McCutchen won the National League honor by a surprisingly wide margin after leading a baseball revival in Pittsburgh. He drew 28 of the 30 first-place votes from members of the Baseball Writers' Association of America.
Seated in a sweater and tie, a smiling McCutchen juked a sort of stationary shimmy when his name was announced on MLB Network.
"If I could get up and dance right now I would, but I don't have much room to do that," he said. "When I get off camera, I probably will."
Cabrera took the AL prize for the second straight year, once again winning by a comfortable gap over Angels outfielder Mike Trout.
A season after posting the majors' first Triple Crown in 45 years, Cabrera came back to lead baseball in hitting at .348 and finish second with 44 home runs and 137 RBIs.
Cabrera got 23 of 30 first-place votes, becoming the first player to win consecutive AL MVPs since Frank Thomas for the Chicago White Sox in 1993 and 1994.
"This is unbelievable," Cabrera said, young kids buzzing around him. "I'm so excited right now."
McCutchen ranked among the NL leaders by hitting .317 with 21 home runs and 84 RBIs. He also scored 97 runs, stole 27 bases and had a .404 on-base percentage.
The 27-year-old with the long, flowing dreadlocks helped the Pirates stop a record streak of 20 losing seasons and make the playoffs for the first time since 1992.
McCutchen, third in MVP balloting last season, got 409 points. Arizona first baseman Paul Goldschmidt finished second with 242, while St. Louis catcher Yadier Molina received the other two first-place votes and came in third.
Goldschmidt hit .302 with 36 homers and 125 RBIs. Molina batted .319 with 12 homers and 80 RBIs, and virtually shut down opponents' running games. Molina and Goldschmidt each won a Gold Glove, too.
McCutchen's win came two days after Pirates manager Clint Hurdle was picked as the NL Manager of the Year. McCutchen was the first Pittsburgh player to win the MVP since Barry Bonds in 1992.
The Pirates went 94-68 this year, a season after going 79-83. Along the way, McCutchen became the face of the franchise and heard loud "MVP!" chants when he would step to the plate at PNC Park this summer.
"I'd lie to you if I said it didn't enter my mind ever," he said. "It's awesome to hear something like that."
Pittsburgh beat Cincinnati in the NL wild-card game, then lost to St. Louis in a division series that went the full five games.
Boston wound up beating St. Louis in the World Series. No one on the Red Sox or Cardinals won any of the major BBWAA awards.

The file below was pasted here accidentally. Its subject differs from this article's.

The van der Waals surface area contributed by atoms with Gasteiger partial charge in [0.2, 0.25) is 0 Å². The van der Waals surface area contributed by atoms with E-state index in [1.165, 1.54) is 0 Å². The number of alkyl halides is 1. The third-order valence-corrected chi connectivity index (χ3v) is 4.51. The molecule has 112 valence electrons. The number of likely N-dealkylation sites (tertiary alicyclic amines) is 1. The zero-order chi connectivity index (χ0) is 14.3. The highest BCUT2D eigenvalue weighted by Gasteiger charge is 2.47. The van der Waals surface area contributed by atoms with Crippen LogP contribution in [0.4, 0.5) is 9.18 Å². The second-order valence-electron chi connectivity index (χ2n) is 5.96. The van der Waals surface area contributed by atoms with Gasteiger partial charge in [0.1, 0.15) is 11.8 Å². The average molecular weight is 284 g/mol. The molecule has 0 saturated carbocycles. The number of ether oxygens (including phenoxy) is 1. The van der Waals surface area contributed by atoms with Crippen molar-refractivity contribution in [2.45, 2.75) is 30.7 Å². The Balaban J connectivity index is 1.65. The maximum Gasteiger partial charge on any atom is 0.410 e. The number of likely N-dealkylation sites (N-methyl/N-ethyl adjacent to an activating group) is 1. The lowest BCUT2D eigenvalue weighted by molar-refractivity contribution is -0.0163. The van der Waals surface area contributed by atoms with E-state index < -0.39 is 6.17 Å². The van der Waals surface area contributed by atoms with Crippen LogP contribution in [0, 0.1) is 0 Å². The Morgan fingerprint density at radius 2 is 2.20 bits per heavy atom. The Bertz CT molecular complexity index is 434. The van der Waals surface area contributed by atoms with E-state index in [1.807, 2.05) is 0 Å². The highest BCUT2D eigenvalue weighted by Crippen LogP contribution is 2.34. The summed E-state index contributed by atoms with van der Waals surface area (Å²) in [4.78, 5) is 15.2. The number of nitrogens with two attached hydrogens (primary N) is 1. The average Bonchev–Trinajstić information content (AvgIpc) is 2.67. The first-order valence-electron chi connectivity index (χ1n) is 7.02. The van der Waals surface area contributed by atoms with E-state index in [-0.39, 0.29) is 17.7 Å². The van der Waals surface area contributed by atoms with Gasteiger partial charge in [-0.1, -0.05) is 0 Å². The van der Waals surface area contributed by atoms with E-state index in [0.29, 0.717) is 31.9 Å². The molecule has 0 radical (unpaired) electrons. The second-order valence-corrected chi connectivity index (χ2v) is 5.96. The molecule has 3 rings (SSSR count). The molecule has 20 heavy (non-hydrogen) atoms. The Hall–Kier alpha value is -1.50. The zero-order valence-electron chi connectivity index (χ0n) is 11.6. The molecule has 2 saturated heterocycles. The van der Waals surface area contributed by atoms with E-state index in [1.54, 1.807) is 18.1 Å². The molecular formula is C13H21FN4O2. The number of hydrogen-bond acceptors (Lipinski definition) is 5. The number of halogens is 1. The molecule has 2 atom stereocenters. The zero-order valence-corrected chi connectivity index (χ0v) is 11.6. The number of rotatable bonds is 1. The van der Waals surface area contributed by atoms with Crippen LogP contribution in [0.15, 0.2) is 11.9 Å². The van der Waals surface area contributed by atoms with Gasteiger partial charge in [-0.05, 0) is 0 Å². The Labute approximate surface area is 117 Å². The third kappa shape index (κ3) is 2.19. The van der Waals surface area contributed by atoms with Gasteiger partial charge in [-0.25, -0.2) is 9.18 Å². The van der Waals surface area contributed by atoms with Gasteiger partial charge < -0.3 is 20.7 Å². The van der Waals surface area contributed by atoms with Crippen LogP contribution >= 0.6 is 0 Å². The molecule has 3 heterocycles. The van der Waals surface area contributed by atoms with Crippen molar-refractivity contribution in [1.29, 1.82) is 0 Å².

Trout got five first-place votes and came in second, 103 points behind Cabrera. The difference was 81 points last season, when Trout was AL Rookie of the Year.
Baltimore first baseman Chris Davis, who led the majors with 53 homers and 138 RBIs, was third. Davis and Oakland third baseman Josh Donaldson each received a first-place vote.
Cabrera took his third AL batting title in a row. He also drew a $1 million bonus for winning a second MVP during his current contract with the Tigers.
"I was so nervous because it was a great competition," he said.
The 30-year-old third baseman from Venezuela also captured the AL MVP last year when he hit .330 with 44 homers and 139 RBIs. Cabrera topped Trout 22-6 in first-place votes in that balloting.
Trout hit .323 with 27 homers and 97 RBIs this year, stole 33 bases and led the AL in runs and walks.
The Tigers have virtually owned the major postseason awards during a three-year run of success. Justin Verlander was the MVP and Cy Young winner in 2011, Cabrera took the MVP last season and Detroit ace Max Scherzer won this year's Cy Young Award on Wednesday.
Cabrera clearly was baseball's most dominant hitter for most of the season as the Tigers won their third straight AL Central crown.
But an assortment of injuries hobbled him down the stretch and into the playoffs, and he had surgery after the season to repair a groin tear. Cabrera is expected to be ready for spring training.
Voting for the BBWAA awards was done before the playoffs. Cabrera hit .262 with two homers and seven RBIs in 11 postseason games, and made a couple of key outs in Detroit's six-game loss to Boston in the AL championship series.
Cabrera was in contention for a second straight Triple Crown for much of the year, and was hitting .359 with 43 homers and 130 RBIs through Aug. 26. But injuries began to take their toll, and he managed only two extra-base hits in his next 25 games through the end of the regular season.
An eight-time All-Star, Cabrera missed several games after the break because of a bad back, a sore left flexor, a strain in his lower abdomen, shin trouble and the groin problem.
Despite the injuries, Cabrera became the first right-handed hitter to win three straight batting titles in either league since Rogers Hornsby in 1920-25.
Cabrera also kept amazing his teammates with his prowess at the plate.
In mid-August, he homered in all three games of a series at Yankee Stadium, twice connecting off career saves leader Mariano Rivera.
His shot in the opener was the most impressive, even though Detroit eventually lost. After fouling two balls off his left shin, Cabrera was having trouble standing in the batter's box when he tagged Rivera for a tying, two-run drive with two outs in the ninth inning.
Cabrera had bedeviled the Yankees before. As a 20-year-old rookie, he helped the Marlins beat New York in the 2003 World Series.